As Christmas approaches I have been reflecting on one of its central aspects – giving and receiving gifts. Of course, the exchange of gifts is a joyous part of Christmas. It’s an opportunity to treat the people you care about to something you feel sure they will like and to have that reciprocated. Receiving gifts is one of the five love languages identified by Dr Gary Chapman, and for some people gifts are an important way to show love and to feel loved. In that way, Christmas can be a special opportunity to fluently speak the love language of gift giving and receiving to create that wonderful Christmas spirit.
But there are complexities to the exchange of gifts that are not so joyous. If your love language is gifts, receiving a gift that you don’t like can be devastating. It can feel like the person giving the gift to you doesn’t know you or care about you at all. To not receive a thoughtful gift, or to not receive a gift at all, can feel like an act of hate or a denial of your identity, if receiving gifts is your main love language.
Then there are those of us who love to give, but struggle to receive and, perhaps more threatening, those who are more inclined to take than to give. Dr Betty Martin explores the Give/Receive dynamic in her Wheel of Consent model. She uses the terms Serve and Accept to describe Give and Receive. When we are Serving/Giving we are acting to benefit others and when we are Accepting/Receiving we are benefiting from the actions of others. This is a crucial human interchange that works well in both directions when the people in the exchange are acting within the boundaries of consent. The problems start when either the Giver or Receiver steps outside of the consent boundary. Giving too much can take us to the shadow side of generosity, which Dr Martin describes as do-gooder, rescuer, martyr and slave. Taking too much can take us to the shadow side of Receiving, which Dr Martin describes as freeloader, assumption of privilege, slavery and entitled. We can disempower and abuse people either way.
We have an obligation to check out where our balance is in the Give/Receive behaviours within our relationships. For example, if you always insist on paying for lunch, or, conversely, are always ready to accept lunch being bought for you, you might want to review how that affects your relationships with others. Ask yourself why it is important for you to be the Giver or why you feel you should be the Receiver. If you want to give something to someone and they don’t want it, you could be moving into the shadow side of Giving. If someone offers to give something to you and then realises it is beyond their boundary, or they simply change their mind, continuing to demand that gift could be moving you into the shadow side of Receiving.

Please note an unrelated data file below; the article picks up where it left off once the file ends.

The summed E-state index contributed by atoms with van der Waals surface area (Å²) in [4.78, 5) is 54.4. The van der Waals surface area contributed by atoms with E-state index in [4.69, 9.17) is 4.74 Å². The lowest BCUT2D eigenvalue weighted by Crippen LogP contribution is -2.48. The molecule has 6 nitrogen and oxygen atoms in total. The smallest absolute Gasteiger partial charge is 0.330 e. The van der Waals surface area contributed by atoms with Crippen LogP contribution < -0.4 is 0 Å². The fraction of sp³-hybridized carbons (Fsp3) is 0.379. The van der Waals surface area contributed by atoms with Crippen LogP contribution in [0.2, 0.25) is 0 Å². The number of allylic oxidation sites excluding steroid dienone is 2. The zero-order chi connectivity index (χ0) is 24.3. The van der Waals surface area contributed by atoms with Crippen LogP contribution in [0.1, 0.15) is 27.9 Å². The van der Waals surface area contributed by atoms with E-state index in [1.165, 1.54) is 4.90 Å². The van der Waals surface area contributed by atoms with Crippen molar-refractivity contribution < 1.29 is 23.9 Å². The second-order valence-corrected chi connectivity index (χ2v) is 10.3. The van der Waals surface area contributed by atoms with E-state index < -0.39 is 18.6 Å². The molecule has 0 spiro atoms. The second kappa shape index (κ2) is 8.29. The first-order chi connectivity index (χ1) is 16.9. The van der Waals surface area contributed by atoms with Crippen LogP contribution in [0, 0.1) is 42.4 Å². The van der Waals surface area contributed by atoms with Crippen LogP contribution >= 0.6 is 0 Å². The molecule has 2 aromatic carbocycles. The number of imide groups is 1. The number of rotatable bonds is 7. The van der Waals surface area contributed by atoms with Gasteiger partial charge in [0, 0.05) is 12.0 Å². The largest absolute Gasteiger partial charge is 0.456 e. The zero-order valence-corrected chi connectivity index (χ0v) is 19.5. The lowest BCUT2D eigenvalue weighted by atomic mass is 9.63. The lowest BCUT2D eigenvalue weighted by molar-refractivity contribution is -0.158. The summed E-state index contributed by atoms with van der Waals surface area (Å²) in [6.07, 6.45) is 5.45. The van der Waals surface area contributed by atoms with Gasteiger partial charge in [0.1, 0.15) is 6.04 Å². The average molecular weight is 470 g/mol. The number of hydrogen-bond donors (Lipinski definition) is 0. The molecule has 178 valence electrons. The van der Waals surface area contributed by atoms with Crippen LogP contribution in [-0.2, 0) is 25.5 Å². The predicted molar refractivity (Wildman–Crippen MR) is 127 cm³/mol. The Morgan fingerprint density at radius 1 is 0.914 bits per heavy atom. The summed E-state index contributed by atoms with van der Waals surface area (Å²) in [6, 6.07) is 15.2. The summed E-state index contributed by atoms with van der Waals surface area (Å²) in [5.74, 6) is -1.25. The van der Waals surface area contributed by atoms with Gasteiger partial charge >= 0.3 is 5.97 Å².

I see this in my clinical work in the obligations and expectations of sexual relationships, another issue that raises its head at Christmas. As an ‘occasion’ Christmas can feel like a moment when one ‘should’ have sex, (like birthdays and anniversaries), when the sense of obligation increases to ‘give’ sex ‘to keep the partner happy’ or the sense of expectation increases to be given sex, ‘because its Christmas’. If this dynamic is playing out in your relationship, you might want to take stock and reflect on how active the consent between you and your partner(s) is.
So, this Christmas, take a moment to ask yourself whether Granny really likes shortbread or whether Dad actually wants more socks. Consider whether you are a choosing a gift because you like yourself, or if the person you are giving it to would like it. Perhaps reflect on the love languages of the people in your life. Would your partner(s) prefer all year round support with the housework or quality time with you rather than an extravagant Christmas gift? Above all, if you feel an obligation to give sex at Christmas, or at any other time in your year, or you feel entitled to take sex, please pause and consider more deeply the concept of consent and how far into the shadow lands of giving and receiving you have travelled.